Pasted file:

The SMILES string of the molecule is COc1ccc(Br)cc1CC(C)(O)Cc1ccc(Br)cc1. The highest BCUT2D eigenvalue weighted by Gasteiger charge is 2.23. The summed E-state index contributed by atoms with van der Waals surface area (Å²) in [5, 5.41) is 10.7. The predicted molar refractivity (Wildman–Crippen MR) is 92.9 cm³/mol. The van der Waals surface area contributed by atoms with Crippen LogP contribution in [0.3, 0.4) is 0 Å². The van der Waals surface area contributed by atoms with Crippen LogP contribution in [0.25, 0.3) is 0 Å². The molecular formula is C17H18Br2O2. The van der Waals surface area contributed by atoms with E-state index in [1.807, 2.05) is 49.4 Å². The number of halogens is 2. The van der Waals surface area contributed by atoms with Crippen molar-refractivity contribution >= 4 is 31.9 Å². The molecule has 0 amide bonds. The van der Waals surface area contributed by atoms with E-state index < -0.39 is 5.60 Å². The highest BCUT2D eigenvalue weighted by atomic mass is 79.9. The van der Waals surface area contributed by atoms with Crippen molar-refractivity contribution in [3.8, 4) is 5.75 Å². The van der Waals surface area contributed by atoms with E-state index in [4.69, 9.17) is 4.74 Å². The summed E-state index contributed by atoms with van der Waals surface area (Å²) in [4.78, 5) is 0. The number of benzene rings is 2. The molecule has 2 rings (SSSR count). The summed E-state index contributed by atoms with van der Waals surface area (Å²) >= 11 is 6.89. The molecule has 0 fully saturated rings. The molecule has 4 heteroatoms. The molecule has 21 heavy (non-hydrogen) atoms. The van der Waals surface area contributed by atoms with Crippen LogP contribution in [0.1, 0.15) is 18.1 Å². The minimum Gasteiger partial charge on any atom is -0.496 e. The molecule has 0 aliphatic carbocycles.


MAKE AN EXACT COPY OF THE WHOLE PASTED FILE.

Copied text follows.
The SMILES string of the molecule is COc1ccc(Br)cc1CC(C)(O)Cc1ccc(Br)cc1. The highest BCUT2D eigenvalue weighted by Gasteiger charge is 2.23. The summed E-state index contributed by atoms with van der Waals surface area (Å²) in [5, 5.41) is 10.7. The predicted molar refractivity (Wildman–Crippen MR) is 92.9 cm³/mol. The van der Waals surface area contributed by atoms with Crippen LogP contribution in [0.3, 0.4) is 0 Å². The van der Waals surface area contributed by atoms with Crippen LogP contribution in [0.25, 0.3) is 0 Å². The molecular formula is C17H18Br2O2. The van der Waals surface area contributed by atoms with E-state index in [1.807, 2.05) is 49.4 Å². The number of halogens is 2. The van der Waals surface area contributed by atoms with Crippen molar-refractivity contribution >= 4 is 31.9 Å². The molecule has 0 amide bonds. The van der Waals surface area contributed by atoms with E-state index < -0.39 is 5.60 Å². The highest BCUT2D eigenvalue weighted by atomic mass is 79.9. The van der Waals surface area contributed by atoms with Crippen molar-refractivity contribution in [3.8, 4) is 5.75 Å². The van der Waals surface area contributed by atoms with E-state index in [4.69, 9.17) is 4.74 Å². The summed E-state index contributed by atoms with van der Waals surface area (Å²) in [4.78, 5) is 0. The number of benzene rings is 2. The molecule has 2 rings (SSSR count). The summed E-state index contributed by atoms with van der Waals surface area (Å²) >= 11 is 6.89. The molecule has 0 fully saturated rings. The molecule has 4 heteroatoms. The molecule has 21 heavy (non-hydrogen) atoms. The van der Waals surface area contributed by atoms with Crippen LogP contribution in [0.1, 0.15) is 18.1 Å². The minimum Gasteiger partial charge on any atom is -0.496 e. The molecule has 0 aliphatic carbocycles.